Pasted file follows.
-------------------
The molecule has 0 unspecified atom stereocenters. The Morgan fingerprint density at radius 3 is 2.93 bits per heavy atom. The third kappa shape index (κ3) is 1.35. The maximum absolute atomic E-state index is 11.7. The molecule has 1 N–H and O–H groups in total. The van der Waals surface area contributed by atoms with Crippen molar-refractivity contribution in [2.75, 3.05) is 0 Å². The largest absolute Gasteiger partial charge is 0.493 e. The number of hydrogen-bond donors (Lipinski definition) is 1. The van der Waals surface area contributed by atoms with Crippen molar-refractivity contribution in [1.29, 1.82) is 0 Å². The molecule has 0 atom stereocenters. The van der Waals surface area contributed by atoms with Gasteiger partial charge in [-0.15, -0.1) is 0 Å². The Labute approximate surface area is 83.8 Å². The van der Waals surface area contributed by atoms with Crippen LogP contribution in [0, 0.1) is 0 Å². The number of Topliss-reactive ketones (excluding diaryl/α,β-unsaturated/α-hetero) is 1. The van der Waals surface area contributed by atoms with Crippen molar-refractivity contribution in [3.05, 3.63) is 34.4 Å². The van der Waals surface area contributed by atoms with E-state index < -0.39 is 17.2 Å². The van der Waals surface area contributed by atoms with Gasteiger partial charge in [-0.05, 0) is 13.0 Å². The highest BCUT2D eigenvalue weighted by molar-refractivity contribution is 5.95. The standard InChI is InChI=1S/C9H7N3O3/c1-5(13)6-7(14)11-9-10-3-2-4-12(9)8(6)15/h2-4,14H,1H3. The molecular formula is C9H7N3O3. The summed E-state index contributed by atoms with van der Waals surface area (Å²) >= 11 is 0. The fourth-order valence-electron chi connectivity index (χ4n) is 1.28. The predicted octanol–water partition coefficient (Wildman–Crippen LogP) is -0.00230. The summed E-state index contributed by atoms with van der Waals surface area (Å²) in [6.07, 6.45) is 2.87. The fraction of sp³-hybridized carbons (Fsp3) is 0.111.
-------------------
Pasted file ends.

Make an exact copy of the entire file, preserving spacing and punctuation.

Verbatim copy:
The molecule has 0 unspecified atom stereocenters. The Morgan fingerprint density at radius 3 is 2.93 bits per heavy atom. The third kappa shape index (κ3) is 1.35. The maximum absolute atomic E-state index is 11.7. The molecule has 1 N–H and O–H groups in total. The van der Waals surface area contributed by atoms with Crippen molar-refractivity contribution in [2.75, 3.05) is 0 Å². The largest absolute Gasteiger partial charge is 0.493 e. The number of hydrogen-bond donors (Lipinski definition) is 1. The van der Waals surface area contributed by atoms with Crippen molar-refractivity contribution in [1.29, 1.82) is 0 Å². The molecule has 0 atom stereocenters. The van der Waals surface area contributed by atoms with Gasteiger partial charge in [-0.15, -0.1) is 0 Å². The Labute approximate surface area is 83.8 Å². The van der Waals surface area contributed by atoms with Crippen LogP contribution in [0, 0.1) is 0 Å². The number of Topliss-reactive ketones (excluding diaryl/α,β-unsaturated/α-hetero) is 1. The van der Waals surface area contributed by atoms with Crippen molar-refractivity contribution in [3.05, 3.63) is 34.4 Å². The van der Waals surface area contributed by atoms with E-state index < -0.39 is 17.2 Å². The van der Waals surface area contributed by atoms with Gasteiger partial charge in [-0.05, 0) is 13.0 Å². The highest BCUT2D eigenvalue weighted by molar-refractivity contribution is 5.95. The standard InChI is InChI=1S/C9H7N3O3/c1-5(13)6-7(14)11-9-10-3-2-4-12(9)8(6)15/h2-4,14H,1H3. The molecular formula is C9H7N3O3. The summed E-state index contributed by atoms with van der Waals surface area (Å²) >= 11 is 0. The fourth-order valence-electron chi connectivity index (χ4n) is 1.28. The predicted octanol–water partition coefficient (Wildman–Crippen LogP) is -0.00230. The summed E-state index contributed by atoms with van der Waals surface area (Å²) in [6.07, 6.45) is 2.87. The fraction of sp³-hybridized carbons (Fsp3) is 0.111.